Summary: Jesus redefines the new righteousness by redefining sin itself: beyond the concrete act, sin begins with the intention of the heart. (Michael Card - The Gospel of Identity, P. 57)
Title: A New Righteousness Part III
Text: Matthew 5:38-42
Thesis: Jesus redefines the new righteousness by redefining sin itself: beyond the concrete act, sin begins with the intention of the heart. (Michael Card, Matthew – The Gospel of Identity, P. 57)
Jesus said, “Unless your righteousness is better than the righteousness of the teachers of religious law and the Pharisees, you will never enter the Kingdom of Heaven!” Matthew 5:20
I have always wondered why some people seem to be so predisposed to be so bitter, vengeful and out to get revenge. I have assumed they were miserable people as they wallowed in their perceived slights and wrongs and plotted their revenge. But now I’m told revenge is sweet. It feels good to get revenge. It feels good to get even and even better to get a little more than even. That explains a lot doesn’t it?
While seeking to better understand the nature of aggression, David Chester of Virginia Commonwealth University, along with Nathan DeWall of the University of Kentucky, started studying revenge. They discovered that a person who is insulted or socially rejected feels an emotional pain. The area in the brain associated with pain was most active in participants who went on to react with an aggressive response after feeling rejected. Chester said, “It’s tapping into an ancient … tendency to respond to threats and harm with aggressive retaliation.”
In a follow-up study he was surprised to find that emotional pain was intricately yoked with pleasure. That is, while rejection initially feels painful, it can quickly be masked by pleasure when presented with the opportunity to get revenge. It even activates the brain's known reward circuit, the nucleus accumbens. People who are provoked behave aggressively precisely because it can be a rewarding experience. Revenge really can be sweet. I suppose you might compare the buzz a person gets from getting sweet revenge to a runner’s high or the release of endorphins.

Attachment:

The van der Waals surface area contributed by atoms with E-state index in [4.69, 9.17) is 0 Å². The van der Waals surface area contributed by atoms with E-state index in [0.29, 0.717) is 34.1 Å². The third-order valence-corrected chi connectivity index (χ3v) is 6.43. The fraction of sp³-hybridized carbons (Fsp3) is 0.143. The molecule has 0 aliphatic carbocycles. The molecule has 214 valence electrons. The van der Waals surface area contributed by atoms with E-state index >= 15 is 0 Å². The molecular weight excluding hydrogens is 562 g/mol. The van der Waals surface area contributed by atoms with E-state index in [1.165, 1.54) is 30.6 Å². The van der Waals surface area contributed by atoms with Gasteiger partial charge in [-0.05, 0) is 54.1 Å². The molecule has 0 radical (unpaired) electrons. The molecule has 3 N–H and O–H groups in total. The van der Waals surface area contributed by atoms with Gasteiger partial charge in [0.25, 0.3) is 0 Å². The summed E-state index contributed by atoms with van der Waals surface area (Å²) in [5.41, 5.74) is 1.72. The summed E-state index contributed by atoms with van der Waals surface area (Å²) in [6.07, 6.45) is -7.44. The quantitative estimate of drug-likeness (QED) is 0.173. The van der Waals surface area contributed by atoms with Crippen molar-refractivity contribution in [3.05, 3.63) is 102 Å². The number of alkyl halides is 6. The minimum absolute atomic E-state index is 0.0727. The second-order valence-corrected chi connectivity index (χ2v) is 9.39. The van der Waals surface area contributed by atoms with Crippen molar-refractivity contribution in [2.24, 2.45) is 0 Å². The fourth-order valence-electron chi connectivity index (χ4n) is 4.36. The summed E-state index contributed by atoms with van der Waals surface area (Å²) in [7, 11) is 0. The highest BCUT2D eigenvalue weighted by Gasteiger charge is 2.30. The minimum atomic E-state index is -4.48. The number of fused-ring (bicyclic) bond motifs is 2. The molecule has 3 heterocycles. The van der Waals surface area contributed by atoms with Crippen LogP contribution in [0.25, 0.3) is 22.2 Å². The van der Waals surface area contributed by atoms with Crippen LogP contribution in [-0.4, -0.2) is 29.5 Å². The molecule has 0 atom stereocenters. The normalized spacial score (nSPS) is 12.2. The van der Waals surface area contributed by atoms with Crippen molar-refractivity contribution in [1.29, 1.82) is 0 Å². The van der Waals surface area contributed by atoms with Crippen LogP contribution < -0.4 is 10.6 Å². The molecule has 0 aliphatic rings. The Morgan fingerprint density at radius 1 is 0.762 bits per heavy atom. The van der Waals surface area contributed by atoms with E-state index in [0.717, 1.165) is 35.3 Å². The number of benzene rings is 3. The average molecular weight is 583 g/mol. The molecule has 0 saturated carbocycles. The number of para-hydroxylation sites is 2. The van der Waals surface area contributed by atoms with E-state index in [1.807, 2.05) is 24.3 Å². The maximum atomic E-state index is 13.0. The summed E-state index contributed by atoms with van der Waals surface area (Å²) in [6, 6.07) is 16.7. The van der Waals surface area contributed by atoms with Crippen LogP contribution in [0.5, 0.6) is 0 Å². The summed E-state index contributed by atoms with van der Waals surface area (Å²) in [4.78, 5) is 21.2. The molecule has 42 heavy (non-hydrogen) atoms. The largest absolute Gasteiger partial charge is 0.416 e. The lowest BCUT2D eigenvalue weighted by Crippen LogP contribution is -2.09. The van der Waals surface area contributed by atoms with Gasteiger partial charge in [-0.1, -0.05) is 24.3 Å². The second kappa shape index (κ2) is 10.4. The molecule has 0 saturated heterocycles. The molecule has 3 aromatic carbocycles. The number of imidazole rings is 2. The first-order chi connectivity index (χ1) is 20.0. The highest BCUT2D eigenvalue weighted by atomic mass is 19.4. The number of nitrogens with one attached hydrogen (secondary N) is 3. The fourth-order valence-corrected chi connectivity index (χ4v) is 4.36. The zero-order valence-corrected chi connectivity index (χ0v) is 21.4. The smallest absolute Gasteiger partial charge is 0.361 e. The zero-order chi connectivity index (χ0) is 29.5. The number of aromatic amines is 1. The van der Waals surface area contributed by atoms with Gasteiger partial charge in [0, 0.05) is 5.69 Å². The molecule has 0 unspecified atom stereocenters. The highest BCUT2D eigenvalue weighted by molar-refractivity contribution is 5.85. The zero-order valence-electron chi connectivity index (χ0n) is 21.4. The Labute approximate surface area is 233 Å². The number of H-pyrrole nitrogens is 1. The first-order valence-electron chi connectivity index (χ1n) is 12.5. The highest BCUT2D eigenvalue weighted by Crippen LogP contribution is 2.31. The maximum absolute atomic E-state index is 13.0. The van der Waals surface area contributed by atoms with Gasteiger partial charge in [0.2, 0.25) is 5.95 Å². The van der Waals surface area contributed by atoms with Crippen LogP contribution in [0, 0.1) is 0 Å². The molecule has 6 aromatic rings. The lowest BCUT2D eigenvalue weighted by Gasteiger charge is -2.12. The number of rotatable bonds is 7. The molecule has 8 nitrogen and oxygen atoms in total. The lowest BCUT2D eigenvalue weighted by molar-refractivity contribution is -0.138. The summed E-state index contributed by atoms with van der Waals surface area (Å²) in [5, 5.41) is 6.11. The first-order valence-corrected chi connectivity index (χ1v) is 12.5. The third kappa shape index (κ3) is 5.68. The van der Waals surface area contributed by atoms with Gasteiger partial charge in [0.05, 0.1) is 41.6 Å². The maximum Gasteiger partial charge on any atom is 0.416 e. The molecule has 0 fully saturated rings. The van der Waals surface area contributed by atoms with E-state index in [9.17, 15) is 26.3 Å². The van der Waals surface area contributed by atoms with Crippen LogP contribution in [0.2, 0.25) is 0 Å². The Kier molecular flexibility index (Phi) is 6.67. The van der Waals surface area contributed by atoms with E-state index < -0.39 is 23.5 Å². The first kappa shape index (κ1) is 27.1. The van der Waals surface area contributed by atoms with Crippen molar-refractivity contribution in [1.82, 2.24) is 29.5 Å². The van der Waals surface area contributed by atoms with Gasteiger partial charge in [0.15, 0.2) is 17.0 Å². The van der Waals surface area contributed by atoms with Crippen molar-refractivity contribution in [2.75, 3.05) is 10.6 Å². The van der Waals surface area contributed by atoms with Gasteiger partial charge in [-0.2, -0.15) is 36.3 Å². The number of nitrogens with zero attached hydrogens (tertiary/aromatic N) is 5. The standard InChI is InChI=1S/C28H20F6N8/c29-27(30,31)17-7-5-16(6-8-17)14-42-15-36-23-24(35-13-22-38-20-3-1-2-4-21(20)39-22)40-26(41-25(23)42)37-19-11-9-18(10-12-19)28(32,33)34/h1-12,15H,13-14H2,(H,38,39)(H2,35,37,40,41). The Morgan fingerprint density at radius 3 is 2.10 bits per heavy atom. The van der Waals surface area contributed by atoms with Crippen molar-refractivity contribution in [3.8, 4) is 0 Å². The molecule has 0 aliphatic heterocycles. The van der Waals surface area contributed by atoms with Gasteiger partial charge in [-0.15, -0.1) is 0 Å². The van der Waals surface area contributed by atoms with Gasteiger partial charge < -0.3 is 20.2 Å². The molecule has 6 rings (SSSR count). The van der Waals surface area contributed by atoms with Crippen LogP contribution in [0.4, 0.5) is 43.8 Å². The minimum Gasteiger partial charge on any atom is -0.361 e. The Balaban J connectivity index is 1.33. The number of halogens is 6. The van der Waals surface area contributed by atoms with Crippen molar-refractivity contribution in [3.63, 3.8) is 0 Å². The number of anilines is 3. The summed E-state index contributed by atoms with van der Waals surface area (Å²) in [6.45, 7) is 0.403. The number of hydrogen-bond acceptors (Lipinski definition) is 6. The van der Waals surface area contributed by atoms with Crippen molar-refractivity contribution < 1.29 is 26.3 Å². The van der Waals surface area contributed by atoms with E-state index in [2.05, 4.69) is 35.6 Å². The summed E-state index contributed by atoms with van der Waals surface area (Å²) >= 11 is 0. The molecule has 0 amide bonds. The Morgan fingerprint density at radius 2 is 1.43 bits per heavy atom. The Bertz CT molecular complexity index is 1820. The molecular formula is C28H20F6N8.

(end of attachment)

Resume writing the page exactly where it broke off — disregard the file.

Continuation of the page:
I suppose there are in all honesty there are many sins that when acted upon may feel good, if that is the criteria judged to be most important by the hedonist… however, being good is the criteria judged to be most important by Jesus and the Christ-like person.
So we are not surprised this morning to see that Jesus took exception to the practice of “eye for eye and tooth for tooth” and the whole concept of revenge and getting back at someone and getting even with someone.
I. Followers of Christ are not to be people known for harboring vengeance and practicing retaliation.
Jesus said, “You have heard the law that says the punishment must match the injury: ‘An eye for an eye, and a tooth for a tooth.’ But I say, do not resist an evil person! If someone slaps you one the right cheek, offer the other cheek also.” Matthew 5:38-39
If you have not said it you’ve heard it, “I don’t get mad, I just get even.” But Jesus says, “Don’t get mad and don’t plan to get even.”
So we see the pattern unfolding in this teaching as in the preceding vignettes.
The Pattern of Jesus’ Teaching
1. Jesus made a Statement: “You have heard what the law says…”
2. Jesus made a Contradiction: “But I tell you that anyone…”
3. Jesus gave an Explanation: “Turn the other cheek.”
One Sunday the pastor was speaking on the subject of “turning the other cheek.” It so happened that a family with four rambunctious boys was attending and all seemed to be paying attention to the sermon as the minister pressed home the thought that “we should never try to get even” when someone hurts us. That afternoon the youngest of the boys came into the house sobbing to his mother. He had kicked one of his older brothers and his older brother had kicked him back. His mother tried to reason with him. She said, “I’m sorry you’re hurt but you shouldn’t go around kicking people.” To which the little boy replied, “But the preacher said that he isn’t supposed to kick me back.” (Jane Vajnar, “Lite Fare,” Christian Reader, 12/01/97)
When Jesus spoke of turning the other cheek he was telling his followers that we live by an even higher standard than the old law that assured those who had been wronged of at least limited damages. Jesus wanted his followers to be better! Jesus said that his followers should forego their rights rather than engage in conflicted relationships And in using the example of turning the other cheek, he is saying that even if someone back-hand, slaps you, which is a grievous personal insult, we are not to retaliate. We are not to put on the gloves. We are not to invite them to step outside. We are not to challenge them to a duel to defend our honor. We are to turn the other cheek. In the mind of Jesus, it is better to be doubly insulted than to retaliate. His followers do not harbor resentment or seek retaliation. In the mind of Jesus, a non-violent response is the best way to make an impression on people.